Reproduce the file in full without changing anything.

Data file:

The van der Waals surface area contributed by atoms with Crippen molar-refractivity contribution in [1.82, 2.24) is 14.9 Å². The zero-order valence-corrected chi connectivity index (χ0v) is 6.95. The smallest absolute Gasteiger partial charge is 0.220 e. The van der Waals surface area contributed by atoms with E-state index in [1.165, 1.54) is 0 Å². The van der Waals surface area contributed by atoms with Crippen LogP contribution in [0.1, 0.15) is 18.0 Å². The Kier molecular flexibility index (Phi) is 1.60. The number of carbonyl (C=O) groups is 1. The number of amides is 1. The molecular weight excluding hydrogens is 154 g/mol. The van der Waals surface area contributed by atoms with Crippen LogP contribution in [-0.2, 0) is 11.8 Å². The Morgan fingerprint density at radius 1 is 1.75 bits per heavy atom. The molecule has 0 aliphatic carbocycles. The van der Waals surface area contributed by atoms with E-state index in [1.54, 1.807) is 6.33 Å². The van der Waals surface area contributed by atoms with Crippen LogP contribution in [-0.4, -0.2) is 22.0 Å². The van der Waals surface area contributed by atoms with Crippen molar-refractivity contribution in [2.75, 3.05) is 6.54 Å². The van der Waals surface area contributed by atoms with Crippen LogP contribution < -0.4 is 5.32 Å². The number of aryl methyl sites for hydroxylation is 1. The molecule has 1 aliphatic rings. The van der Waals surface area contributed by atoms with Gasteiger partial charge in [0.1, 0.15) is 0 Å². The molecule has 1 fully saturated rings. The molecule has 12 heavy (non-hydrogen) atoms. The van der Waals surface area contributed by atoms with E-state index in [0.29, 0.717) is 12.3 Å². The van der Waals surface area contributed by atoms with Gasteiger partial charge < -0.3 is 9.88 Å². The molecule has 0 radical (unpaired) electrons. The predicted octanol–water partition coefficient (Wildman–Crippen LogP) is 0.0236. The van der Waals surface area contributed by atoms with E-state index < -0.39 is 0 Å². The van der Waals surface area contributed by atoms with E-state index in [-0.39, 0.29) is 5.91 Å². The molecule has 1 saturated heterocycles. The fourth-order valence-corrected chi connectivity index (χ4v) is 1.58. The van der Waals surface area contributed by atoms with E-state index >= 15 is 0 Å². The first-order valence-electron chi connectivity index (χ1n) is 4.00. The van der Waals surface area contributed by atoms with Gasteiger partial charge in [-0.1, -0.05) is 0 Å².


The van der Waals surface area contributed by atoms with Crippen molar-refractivity contribution in [1.82, 2.24) is 14.9 Å². The zero-order valence-corrected chi connectivity index (χ0v) is 6.95. The smallest absolute Gasteiger partial charge is 0.220 e. The van der Waals surface area contributed by atoms with E-state index in [1.165, 1.54) is 0 Å². The van der Waals surface area contributed by atoms with Crippen LogP contribution in [0.1, 0.15) is 18.0 Å². The Kier molecular flexibility index (Phi) is 1.60. The number of carbonyl (C=O) groups is 1. The number of amides is 1. The molecular weight excluding hydrogens is 154 g/mol. The van der Waals surface area contributed by atoms with Crippen LogP contribution in [-0.2, 0) is 11.8 Å². The Morgan fingerprint density at radius 1 is 1.75 bits per heavy atom. The molecule has 0 aliphatic carbocycles. The van der Waals surface area contributed by atoms with E-state index in [1.54, 1.807) is 6.33 Å². The van der Waals surface area contributed by atoms with Crippen LogP contribution in [-0.4, -0.2) is 22.0 Å². The van der Waals surface area contributed by atoms with Crippen molar-refractivity contribution in [2.75, 3.05) is 6.54 Å². The van der Waals surface area contributed by atoms with Crippen LogP contribution < -0.4 is 5.32 Å². The number of aryl methyl sites for hydroxylation is 1. The molecule has 1 aliphatic rings. The van der Waals surface area contributed by atoms with Gasteiger partial charge in [0.1, 0.15) is 0 Å². The molecule has 1 fully saturated rings. The molecule has 12 heavy (non-hydrogen) atoms. The van der Waals surface area contributed by atoms with E-state index in [0.29, 0.717) is 12.3 Å². The van der Waals surface area contributed by atoms with Gasteiger partial charge < -0.3 is 9.88 Å². The molecule has 0 radical (unpaired) electrons. The predicted octanol–water partition coefficient (Wildman–Crippen LogP) is 0.0236. The van der Waals surface area contributed by atoms with E-state index < -0.39 is 0 Å². The van der Waals surface area contributed by atoms with E-state index in [-0.39, 0.29) is 5.91 Å². The molecule has 1 saturated heterocycles. The fourth-order valence-corrected chi connectivity index (χ4v) is 1.58. The van der Waals surface area contributed by atoms with E-state index >= 15 is 0 Å². The first-order valence-electron chi connectivity index (χ1n) is 4.00. The van der Waals surface area contributed by atoms with Gasteiger partial charge in [-0.1, -0.05) is 0 Å².